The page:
Bwindi Forest Farm not only grows coffee, but also has a small animal farm and a campsite for sustainable tourism. Volunteers here can help in a wide range of fields. There’s help needed on the coffee farm, where you’ll learn all about organic coffee farming. Visitors can also develop sustainable camping through the creation of luxury huts, toilets, showers, terraces, hiking tracks, hideouts, and a swimming lake, all built using only local organic materials. More experienced volunteers can conduct field studies in biology to determine how biodiverse the Bwindi Forest Farm is.
Kedovo Coffee Project, Kenya
The Kedovo Coffee Project works in the communities of the Aberdares and Mt. Kenya mountains in central Kenya, helping their development through coffee production.
This area, thanks to rich volcanic soil and moderate rainfall, is famous for its aromatic and flavorful coffees that come mostly from small-scale farms.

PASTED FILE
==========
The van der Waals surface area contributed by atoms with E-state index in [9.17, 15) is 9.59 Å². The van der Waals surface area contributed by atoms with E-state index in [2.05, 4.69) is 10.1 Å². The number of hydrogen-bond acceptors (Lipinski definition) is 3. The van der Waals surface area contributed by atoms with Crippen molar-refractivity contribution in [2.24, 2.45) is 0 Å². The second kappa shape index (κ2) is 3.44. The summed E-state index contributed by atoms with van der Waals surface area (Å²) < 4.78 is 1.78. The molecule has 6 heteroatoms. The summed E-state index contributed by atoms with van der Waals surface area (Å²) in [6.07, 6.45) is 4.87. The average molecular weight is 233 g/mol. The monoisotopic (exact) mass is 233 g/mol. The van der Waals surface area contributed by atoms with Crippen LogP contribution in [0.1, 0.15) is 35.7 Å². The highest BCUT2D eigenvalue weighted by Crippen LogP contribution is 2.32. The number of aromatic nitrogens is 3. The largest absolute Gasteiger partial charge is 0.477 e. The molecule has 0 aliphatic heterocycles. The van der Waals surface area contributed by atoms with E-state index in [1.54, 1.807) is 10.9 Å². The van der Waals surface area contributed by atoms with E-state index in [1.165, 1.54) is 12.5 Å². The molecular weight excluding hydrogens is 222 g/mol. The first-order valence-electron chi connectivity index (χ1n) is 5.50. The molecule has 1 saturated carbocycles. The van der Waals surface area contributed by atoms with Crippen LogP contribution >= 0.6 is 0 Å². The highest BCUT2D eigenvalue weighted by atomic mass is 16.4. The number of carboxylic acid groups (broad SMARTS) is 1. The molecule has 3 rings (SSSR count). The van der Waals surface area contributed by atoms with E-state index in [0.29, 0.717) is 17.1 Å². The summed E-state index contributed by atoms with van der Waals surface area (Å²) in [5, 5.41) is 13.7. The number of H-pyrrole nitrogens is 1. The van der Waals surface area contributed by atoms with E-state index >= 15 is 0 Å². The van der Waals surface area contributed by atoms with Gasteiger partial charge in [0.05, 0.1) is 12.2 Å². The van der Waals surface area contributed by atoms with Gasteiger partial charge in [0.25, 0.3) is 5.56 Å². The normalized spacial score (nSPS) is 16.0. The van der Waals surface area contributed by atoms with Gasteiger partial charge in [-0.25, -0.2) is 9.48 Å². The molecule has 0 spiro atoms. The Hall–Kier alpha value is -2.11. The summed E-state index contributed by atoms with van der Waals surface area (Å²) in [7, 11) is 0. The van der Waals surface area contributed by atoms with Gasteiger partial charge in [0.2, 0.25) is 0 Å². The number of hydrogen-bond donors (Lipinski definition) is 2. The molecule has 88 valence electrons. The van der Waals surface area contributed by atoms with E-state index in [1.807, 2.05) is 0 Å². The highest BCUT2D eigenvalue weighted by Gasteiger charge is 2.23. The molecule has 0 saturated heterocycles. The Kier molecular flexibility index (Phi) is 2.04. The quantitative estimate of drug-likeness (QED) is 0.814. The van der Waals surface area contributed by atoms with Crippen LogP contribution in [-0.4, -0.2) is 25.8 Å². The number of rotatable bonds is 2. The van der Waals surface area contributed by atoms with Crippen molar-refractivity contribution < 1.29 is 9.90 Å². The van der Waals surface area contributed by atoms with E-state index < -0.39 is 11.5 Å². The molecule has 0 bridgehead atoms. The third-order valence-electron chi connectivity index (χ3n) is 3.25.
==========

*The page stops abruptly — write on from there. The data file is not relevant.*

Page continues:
These farms often face many challenges, from lack of sufficient production tools to a lack of transparency in the supply chain. All of these problems have led in recent years to a hard decision that many farmers have had to face: cutting down their coffee trees and, in many cases, replacing them with more profitable crops like corn and beans. This is where the Kedovo Coffee Project comes into play: helping local communities to continue growing coffee.
Kedovo volunteers teach how to increase coffee yield and help local communities avoid being exploited when selling coffee. They also help families get basic needs and more.